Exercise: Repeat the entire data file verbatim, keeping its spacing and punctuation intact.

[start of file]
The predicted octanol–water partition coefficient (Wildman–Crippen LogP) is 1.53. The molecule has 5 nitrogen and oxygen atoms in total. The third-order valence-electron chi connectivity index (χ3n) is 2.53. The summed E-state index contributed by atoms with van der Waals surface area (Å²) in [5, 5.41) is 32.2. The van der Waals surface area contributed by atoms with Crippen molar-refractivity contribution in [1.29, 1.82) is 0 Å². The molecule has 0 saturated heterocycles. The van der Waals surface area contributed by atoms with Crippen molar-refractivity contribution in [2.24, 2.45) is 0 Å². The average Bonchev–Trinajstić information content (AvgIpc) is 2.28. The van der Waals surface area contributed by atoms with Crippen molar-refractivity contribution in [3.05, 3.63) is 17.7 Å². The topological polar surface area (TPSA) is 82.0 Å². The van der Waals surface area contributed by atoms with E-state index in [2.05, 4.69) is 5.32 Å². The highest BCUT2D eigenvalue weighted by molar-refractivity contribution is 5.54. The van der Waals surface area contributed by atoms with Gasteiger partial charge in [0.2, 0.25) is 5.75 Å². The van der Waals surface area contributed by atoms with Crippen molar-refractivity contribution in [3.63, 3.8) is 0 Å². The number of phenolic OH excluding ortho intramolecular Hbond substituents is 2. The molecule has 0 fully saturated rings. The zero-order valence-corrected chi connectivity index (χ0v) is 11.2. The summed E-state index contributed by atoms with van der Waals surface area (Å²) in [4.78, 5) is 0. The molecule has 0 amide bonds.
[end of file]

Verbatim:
The predicted octanol–water partition coefficient (Wildman–Crippen LogP) is 1.53. The molecule has 5 nitrogen and oxygen atoms in total. The third-order valence-electron chi connectivity index (χ3n) is 2.53. The summed E-state index contributed by atoms with van der Waals surface area (Å²) in [5, 5.41) is 32.2. The van der Waals surface area contributed by atoms with Crippen molar-refractivity contribution in [1.29, 1.82) is 0 Å². The molecule has 0 saturated heterocycles. The van der Waals surface area contributed by atoms with Crippen molar-refractivity contribution in [2.24, 2.45) is 0 Å². The average Bonchev–Trinajstić information content (AvgIpc) is 2.28. The van der Waals surface area contributed by atoms with Crippen molar-refractivity contribution in [3.05, 3.63) is 17.7 Å². The topological polar surface area (TPSA) is 82.0 Å². The van der Waals surface area contributed by atoms with E-state index in [2.05, 4.69) is 5.32 Å². The highest BCUT2D eigenvalue weighted by molar-refractivity contribution is 5.54. The van der Waals surface area contributed by atoms with Gasteiger partial charge in [0.2, 0.25) is 5.75 Å². The van der Waals surface area contributed by atoms with Crippen molar-refractivity contribution in [3.63, 3.8) is 0 Å². The number of phenolic OH excluding ortho intramolecular Hbond substituents is 2. The molecule has 0 fully saturated rings. The zero-order valence-corrected chi connectivity index (χ0v) is 11.2. The summed E-state index contributed by atoms with van der Waals surface area (Å²) in [4.78, 5) is 0. The molecule has 0 amide bonds.